Coronavirus evacuations begin as number of cases hits almost 6,000 in China

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Countries have started to evacuate their citizens from Wuchan, the Chinese city hardest-hit by coronavirus, which has now infected more people in China than SARS.

The number of confirmed cases jumped to 5,974, surpassing the 5,327 in mainland China during the SARS outbreak in 2002-2003.

The death toll rose to 132, which is still lower than the 348 people who were killed in China by SARS.

Scientists say there are still many critical questions to be answered about the new virus, including just how transmissible and severe it is.

A Japanese flight that brought back evacuees from the city of Wuhan included four passengers with coughs and fevers. Two were diagnosed with pneumonia.

The three men and one woman were taken to a Tokyo hospital in separate ambulances for treatment and further medical checks.

Another woman developed nausea at the airport and was also taken to hospital.

It was not immediately known whether they were infected with the new type of coronavirus, which first appeared in Wuhan in December.

Its symptoms, including cough and fever and in severe cases pneumonia, are similar to many other illnesses

A woman wears a face mask as she walks along a street in Beijing

China’s latest figures added 26 deaths, all but one in Hubei province and its capital, Wuhan.

The number of cases rose by 1,459 from the previous day, a smaller increase than the 1,771 new cases reported on Monday.

More than 50 infections have been confirmed abroad.

The United Arab Emirates, home to long-haul carriers Emirates and Etihad, reported its first cases on Wednesday in members of a family who had come from Wuhan, the state-run news agency reported.

It was not immediately clear how many family members were involved.

British Airways announced it was immediately suspending all flights to and from mainland China after the UK Government warned against unnecessary travel to the country.

The outbreak has also affected international sporting events, with the International Hockey Federation postponing Pro League games in China and qualifiers for the Tokyo Olympics scheduled in February in football, basketball and boxing being moved outside of the country.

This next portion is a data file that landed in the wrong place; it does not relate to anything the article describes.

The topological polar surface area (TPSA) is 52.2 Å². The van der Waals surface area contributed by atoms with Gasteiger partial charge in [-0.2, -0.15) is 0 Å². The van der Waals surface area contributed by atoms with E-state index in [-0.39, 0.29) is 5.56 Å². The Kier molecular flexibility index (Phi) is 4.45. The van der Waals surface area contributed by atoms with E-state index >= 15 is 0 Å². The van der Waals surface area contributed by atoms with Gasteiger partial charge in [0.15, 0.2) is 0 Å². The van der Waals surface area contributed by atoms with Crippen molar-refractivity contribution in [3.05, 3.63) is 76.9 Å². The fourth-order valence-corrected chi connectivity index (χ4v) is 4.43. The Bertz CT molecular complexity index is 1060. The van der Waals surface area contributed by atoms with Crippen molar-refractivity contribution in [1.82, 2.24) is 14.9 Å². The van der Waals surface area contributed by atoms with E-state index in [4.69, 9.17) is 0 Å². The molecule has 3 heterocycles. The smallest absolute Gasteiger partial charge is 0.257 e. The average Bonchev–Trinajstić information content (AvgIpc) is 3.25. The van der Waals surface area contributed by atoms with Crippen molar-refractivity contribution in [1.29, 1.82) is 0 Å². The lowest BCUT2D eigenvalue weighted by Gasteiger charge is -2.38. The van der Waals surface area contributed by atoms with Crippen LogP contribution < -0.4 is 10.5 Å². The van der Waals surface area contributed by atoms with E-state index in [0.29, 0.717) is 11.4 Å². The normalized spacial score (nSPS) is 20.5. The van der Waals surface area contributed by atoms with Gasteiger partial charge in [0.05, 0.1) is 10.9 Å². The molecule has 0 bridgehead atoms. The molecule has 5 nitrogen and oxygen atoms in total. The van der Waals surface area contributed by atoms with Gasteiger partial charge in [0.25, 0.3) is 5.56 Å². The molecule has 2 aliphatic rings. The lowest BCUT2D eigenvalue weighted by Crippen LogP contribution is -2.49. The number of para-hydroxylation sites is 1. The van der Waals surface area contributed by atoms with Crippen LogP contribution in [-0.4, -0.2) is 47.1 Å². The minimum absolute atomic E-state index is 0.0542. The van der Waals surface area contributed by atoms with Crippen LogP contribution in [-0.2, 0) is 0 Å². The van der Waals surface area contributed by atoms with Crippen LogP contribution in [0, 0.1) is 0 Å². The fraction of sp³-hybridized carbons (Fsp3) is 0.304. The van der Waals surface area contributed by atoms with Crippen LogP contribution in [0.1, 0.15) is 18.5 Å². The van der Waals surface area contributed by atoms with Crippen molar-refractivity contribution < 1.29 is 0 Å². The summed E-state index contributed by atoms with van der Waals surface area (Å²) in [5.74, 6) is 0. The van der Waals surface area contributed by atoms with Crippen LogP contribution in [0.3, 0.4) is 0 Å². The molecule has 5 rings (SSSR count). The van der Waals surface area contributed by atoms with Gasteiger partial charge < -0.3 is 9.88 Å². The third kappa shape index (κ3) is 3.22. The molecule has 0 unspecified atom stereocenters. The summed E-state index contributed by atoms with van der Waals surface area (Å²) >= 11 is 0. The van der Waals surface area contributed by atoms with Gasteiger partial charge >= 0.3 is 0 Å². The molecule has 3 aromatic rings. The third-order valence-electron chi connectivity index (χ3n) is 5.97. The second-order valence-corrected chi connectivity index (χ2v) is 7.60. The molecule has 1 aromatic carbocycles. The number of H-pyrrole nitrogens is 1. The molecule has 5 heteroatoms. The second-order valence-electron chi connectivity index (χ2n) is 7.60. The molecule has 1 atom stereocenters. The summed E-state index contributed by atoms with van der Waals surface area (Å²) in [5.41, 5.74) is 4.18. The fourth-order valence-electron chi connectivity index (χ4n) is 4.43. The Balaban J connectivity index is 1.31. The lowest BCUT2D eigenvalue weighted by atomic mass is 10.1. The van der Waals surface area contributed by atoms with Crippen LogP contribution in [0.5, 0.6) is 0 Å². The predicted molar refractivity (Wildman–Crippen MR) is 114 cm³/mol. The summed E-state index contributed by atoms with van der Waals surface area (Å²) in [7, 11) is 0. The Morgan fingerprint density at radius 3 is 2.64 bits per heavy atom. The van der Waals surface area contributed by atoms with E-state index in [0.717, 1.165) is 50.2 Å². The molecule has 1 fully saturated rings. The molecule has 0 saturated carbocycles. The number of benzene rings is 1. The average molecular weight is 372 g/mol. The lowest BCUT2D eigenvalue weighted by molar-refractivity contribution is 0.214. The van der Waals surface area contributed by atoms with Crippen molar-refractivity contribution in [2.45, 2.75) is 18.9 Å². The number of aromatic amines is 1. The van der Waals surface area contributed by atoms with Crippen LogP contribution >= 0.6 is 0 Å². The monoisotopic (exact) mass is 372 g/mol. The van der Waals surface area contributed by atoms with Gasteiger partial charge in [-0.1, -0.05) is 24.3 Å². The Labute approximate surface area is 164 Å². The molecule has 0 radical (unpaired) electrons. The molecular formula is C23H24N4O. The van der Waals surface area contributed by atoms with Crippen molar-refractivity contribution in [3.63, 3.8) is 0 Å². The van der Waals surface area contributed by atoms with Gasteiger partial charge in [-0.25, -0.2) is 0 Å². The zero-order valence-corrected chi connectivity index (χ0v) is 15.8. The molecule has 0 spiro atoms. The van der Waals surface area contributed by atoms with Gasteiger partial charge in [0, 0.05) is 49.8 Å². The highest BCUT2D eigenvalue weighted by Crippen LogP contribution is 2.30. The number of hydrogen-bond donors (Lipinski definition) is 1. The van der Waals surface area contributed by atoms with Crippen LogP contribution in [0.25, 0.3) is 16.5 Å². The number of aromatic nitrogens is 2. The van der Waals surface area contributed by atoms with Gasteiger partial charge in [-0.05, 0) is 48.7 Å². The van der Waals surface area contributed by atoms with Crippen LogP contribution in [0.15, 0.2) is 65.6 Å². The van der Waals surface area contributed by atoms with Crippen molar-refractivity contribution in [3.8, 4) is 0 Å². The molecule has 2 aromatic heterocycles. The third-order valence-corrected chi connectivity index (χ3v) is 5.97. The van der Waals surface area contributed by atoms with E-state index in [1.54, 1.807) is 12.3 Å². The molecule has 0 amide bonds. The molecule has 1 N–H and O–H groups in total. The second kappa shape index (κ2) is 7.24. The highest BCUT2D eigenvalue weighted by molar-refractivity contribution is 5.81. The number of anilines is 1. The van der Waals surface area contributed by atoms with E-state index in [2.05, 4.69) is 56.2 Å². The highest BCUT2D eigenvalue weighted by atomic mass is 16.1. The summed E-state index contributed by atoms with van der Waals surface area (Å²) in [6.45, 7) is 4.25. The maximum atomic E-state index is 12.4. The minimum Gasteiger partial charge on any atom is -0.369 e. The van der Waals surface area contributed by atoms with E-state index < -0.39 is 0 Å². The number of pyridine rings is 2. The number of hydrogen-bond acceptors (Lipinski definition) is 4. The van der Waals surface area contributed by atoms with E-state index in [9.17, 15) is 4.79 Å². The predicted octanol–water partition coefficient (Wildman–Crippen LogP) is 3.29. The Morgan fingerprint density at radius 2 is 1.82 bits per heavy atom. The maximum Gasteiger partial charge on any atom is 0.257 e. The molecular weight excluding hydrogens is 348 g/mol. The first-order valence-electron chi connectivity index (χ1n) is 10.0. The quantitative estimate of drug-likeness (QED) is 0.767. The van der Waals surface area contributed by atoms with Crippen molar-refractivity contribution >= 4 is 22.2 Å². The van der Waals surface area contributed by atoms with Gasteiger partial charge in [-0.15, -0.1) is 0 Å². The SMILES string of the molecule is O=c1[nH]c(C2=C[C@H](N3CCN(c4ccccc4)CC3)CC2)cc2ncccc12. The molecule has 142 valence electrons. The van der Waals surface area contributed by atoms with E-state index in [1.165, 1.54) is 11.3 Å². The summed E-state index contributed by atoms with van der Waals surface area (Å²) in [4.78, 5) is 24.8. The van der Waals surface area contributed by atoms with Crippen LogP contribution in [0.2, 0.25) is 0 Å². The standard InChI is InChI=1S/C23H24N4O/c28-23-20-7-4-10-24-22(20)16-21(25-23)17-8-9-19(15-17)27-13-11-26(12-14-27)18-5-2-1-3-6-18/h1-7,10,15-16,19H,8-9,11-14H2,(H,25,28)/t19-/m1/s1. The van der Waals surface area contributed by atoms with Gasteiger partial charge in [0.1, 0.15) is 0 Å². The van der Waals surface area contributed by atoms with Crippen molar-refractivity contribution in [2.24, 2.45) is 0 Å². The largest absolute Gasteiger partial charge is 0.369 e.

With just 177 days before the summer games, Tokyo organisers are on edge over the outbreak’s possible knock-on effects.

In Australia, health officials said the Chinese women’s national soccer team was quarantined in Brisbane over concerns they had passed through Wuhan a week ago.

The team will be kept in isolation in a hotel until Wednesday next week. None of the group of 32 players and staff has shown symptoms.

A Japanese chartered plane carrying evacuees from Wuhan, China, lands at Haneda international Airport in Tokyo

Chartered planes carrying evacuees home to Japan and the US left Wuhan early on Wednesday as other countries planned similar evacuations from areas China has shut down to try to contain the virus.

The lockdown of 17 cities has trapped more than 50 million people in the most far-reaching disease control measures ever imposed.

Several countries have confirmed cases of the virus, with most of them being Chinese visitors, people who visited Wuhan or family members in close contact to the sick.

Japan’s six confirmed cases include a tour bus driver who drove visiting groups from Wuhan. Germany says four workers at an auto parts company possibly were infected when a colleague from Shanghai visited.

Australia and New Zealand were the latest countries planning evacuations.

Both countries also stepped up their travel advice to China, as did Britain.

Experts have feared travel during the Lunar New Year holiday would enable the further spread of the virus, and China expanded the holiday to keep people home, closing schools and offices to try to contain it.

Hong Kong was preparing to cut rail services from China at midnight.

Construction workers at the site of the Huoshenshan temporary field hospital being built in Wuhan

Wuhan is building two hospitals in a matter of days to add 2,500 beds for treatment of patients with the virus.

The new virus is from the coronavirus family, which includes those that can cause the common cold as well as more serious illnesses such as SARS and MERS.

The source of the virus and the full extent of its spread are still unknown.

The World Health Organisation said most cases reported to date “have been milder, with around 20% of those infected experiencing severe illness.”

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